Minimally Invasive

Minimally invasive surgery encompasses both laparoscopic surgery and robotic surgery — this is the preferred surgical approach for many illnesses, including some cancer. Minimally invasive procedures are performed through one or more dime-sized incisions, with much less trauma to the body compared to conventional open surgery; which is performed through large incisions. Laparoscopic techniques vary widely but in general, the surgeon inserts a long thin tube, with a lighted camera at its tip (endoscope), through a small incision. The image of the surgical site is projected on to a high-definition monitor, which the surgeon watches throughout the operation. Specially designed surgical instruments are placed through other small incisions. Minimally invasive surgery was originally utilized for simple surgical procedures but now is being applied to even the most complex cancers.
Dr. Iddings is regarded as a leader in the field of advanced robotic surgery and has a tremendous volume and experience with complex minimally invasive surgical procedures. Complex neck surgery is now being performed without the neck incision and even some abdominal surgery is being performed through the belly button. Dr. Iddings is performing minimally invasive surgical procedures here in mid-Michigan that are not performed at all major centers across the United States.
In open surgery — the traditional way of performing an operation — surgeons make long cuts that are often 8-10 inches in length through skin, muscle and sometimes bone. Recovery from open surgery can be painful and slow. Some patients may not resume their normal routine for months. This recovery time is particularly important as many cancer patients need post operative adjuvant therapy such as chemotherapy and/or radiation which is preferably started after only a few weeks. Unlike open surgery, minimally invasive procedures are performed through one or more smaller (less than a half inch) incisions. For most patients, this leads to significantly less postoperative pain, a shorter hospital stay, faster recovery, and in some cases, a better overall outcome. Minimally invasive surgery may also allow more people — some of whom might not be candidates for open surgery — to undergo curative surgical cancer treatment.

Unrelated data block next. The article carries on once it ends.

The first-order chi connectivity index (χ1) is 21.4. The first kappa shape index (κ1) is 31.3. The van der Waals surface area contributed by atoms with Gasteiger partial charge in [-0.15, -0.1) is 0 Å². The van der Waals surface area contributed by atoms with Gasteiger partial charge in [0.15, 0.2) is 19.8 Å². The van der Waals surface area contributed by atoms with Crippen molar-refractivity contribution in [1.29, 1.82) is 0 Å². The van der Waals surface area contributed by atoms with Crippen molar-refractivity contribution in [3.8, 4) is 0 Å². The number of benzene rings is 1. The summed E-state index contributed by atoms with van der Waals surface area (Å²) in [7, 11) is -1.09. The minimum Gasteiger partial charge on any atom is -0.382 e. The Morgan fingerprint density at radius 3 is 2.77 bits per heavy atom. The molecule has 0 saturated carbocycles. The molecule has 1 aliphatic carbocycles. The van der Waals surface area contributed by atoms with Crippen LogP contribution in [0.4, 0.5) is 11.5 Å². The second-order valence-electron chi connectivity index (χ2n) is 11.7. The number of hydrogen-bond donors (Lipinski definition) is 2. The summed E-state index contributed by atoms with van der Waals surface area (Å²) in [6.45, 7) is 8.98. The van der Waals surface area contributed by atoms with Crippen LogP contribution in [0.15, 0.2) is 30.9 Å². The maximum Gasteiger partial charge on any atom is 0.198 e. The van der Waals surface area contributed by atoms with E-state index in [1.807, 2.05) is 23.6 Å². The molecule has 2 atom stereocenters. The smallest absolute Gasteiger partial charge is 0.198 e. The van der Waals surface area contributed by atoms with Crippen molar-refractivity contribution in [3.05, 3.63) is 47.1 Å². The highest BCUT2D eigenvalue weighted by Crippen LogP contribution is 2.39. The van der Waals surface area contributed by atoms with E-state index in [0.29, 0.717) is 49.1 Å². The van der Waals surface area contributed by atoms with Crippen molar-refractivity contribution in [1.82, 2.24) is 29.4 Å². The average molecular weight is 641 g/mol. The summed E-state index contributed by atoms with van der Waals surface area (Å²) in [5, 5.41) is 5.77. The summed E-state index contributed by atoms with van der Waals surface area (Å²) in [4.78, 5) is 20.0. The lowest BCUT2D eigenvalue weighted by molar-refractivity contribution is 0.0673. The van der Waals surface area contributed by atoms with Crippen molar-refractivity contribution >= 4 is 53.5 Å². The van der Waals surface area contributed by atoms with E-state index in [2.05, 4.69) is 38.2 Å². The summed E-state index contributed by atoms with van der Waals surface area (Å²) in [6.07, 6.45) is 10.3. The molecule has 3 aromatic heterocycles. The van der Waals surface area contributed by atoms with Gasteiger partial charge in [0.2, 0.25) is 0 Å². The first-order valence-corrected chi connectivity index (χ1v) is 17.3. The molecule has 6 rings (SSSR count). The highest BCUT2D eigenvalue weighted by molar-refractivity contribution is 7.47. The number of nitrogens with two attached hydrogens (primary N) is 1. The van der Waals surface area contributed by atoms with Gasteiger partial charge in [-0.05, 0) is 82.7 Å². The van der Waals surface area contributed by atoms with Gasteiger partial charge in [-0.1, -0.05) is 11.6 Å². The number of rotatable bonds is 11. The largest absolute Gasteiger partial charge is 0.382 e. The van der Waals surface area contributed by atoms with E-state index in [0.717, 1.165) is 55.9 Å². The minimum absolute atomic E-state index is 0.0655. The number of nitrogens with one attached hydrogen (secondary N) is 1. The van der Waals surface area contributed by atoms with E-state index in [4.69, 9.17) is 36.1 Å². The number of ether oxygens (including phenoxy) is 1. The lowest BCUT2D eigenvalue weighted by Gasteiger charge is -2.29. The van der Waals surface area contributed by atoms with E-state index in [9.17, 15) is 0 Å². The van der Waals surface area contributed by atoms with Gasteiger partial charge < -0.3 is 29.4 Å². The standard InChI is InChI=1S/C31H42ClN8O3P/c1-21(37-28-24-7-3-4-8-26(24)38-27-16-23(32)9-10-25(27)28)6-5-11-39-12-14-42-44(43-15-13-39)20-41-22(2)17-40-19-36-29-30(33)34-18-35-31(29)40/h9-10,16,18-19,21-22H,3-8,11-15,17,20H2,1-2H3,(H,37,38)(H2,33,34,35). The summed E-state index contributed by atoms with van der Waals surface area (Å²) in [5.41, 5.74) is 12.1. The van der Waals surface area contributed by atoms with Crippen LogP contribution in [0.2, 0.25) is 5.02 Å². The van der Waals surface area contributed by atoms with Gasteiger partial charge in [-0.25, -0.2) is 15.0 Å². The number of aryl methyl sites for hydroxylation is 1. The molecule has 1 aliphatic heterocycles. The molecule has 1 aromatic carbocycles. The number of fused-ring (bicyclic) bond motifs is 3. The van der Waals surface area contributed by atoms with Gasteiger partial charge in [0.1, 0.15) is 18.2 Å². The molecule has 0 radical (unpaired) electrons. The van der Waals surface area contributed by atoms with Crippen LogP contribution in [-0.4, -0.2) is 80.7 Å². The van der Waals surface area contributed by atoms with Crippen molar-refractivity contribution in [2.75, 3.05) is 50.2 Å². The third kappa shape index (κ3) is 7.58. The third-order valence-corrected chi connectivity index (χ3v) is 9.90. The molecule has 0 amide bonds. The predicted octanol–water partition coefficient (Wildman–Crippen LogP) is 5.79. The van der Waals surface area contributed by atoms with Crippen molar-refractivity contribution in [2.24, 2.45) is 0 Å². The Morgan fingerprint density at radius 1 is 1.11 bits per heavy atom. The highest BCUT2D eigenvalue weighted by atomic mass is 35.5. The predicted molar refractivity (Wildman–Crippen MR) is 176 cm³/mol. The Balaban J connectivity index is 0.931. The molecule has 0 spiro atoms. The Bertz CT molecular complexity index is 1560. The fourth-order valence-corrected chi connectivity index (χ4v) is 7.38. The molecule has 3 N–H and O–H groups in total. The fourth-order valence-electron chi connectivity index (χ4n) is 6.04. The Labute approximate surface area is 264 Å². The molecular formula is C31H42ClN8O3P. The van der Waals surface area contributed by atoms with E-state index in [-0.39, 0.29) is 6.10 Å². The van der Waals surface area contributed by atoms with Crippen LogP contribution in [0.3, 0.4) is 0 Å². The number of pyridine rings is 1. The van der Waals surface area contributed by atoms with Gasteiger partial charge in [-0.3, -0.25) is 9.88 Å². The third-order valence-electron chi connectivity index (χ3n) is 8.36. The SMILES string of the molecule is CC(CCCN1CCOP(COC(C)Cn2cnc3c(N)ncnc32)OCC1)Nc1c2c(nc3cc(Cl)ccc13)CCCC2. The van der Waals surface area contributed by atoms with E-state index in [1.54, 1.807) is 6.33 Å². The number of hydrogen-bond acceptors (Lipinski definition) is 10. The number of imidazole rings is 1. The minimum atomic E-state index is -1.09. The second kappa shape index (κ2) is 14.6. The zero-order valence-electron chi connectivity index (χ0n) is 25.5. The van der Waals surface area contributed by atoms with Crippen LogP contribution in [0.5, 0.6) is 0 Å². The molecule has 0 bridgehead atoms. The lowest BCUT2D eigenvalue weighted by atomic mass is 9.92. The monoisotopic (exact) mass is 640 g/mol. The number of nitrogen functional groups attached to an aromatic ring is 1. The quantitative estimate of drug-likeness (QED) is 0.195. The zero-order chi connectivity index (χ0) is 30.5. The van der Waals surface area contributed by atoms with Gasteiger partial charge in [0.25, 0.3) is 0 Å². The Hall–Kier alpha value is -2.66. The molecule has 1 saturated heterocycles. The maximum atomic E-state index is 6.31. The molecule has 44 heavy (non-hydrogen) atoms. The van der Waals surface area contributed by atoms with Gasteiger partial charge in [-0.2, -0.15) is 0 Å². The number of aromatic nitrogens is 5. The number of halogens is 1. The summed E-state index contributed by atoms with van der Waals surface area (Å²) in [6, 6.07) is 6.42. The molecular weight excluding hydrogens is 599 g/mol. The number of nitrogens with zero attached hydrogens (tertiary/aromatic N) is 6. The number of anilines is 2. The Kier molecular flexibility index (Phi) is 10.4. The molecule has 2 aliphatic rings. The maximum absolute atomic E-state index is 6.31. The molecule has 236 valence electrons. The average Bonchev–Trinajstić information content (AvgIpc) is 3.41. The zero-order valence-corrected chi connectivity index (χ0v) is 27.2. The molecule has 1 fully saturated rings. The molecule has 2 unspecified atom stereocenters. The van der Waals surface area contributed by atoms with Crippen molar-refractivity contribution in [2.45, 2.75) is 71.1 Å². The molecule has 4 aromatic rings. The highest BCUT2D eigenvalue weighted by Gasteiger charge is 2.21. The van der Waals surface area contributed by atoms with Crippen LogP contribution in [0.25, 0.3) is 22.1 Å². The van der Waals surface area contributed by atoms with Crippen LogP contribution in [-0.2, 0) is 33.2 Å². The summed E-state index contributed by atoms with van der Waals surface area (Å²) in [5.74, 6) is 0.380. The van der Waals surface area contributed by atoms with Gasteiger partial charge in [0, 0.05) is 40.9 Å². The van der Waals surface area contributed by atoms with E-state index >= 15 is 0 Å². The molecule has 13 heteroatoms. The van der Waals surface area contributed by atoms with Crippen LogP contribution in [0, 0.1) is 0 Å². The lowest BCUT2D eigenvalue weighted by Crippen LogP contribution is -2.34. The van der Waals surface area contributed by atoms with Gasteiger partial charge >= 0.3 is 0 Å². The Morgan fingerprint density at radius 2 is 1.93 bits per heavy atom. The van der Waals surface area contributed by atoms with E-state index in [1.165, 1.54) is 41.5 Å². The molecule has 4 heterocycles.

Dr. Iddings also uses “thermal ablation” of tumors when surgery is not possible. This technique can be among the least invasive surgical procedures that can lead to cure. How does this thermal ablation work? Thermal ablation is also called Radiofrequency Ablation (RFA) and a thin needle electrode is inserted into a lesion under ultrasound or CT guidance. Electrical energy is then delivered through the electrode to the lesion which produces heat within the cells surrounding the electrode. When all cells within the lesion, as well as a margin around it, are heated beyond the lethal threshold (53°C), the procedure is complete and the tumor remains in place but is essentially “cooked” and the overall treatment effect is similar to surgical resection.

Press play to see  an animation of Radiofrequency Ablation (RFA) being used to treat a liver lesion.

Dr. Iddings is a contemporary surgeon scientist that has pioneered a number of advances in complex to minimally invasive cancer surgery. Dr. Iddings is committed to researching cures for cancer and this includes investigating new uses for minimally invasive surgery. Dr. Iddings summarized the challenges of providing the best surgical procedure in this way “Providing the optimal surgery is a moving target. The challenge is to apply conventional surgery where needed, while at the same time developing less-invasive treatments that are equally or more effective; bring ideal treatment to patients that need it is what it is all about.”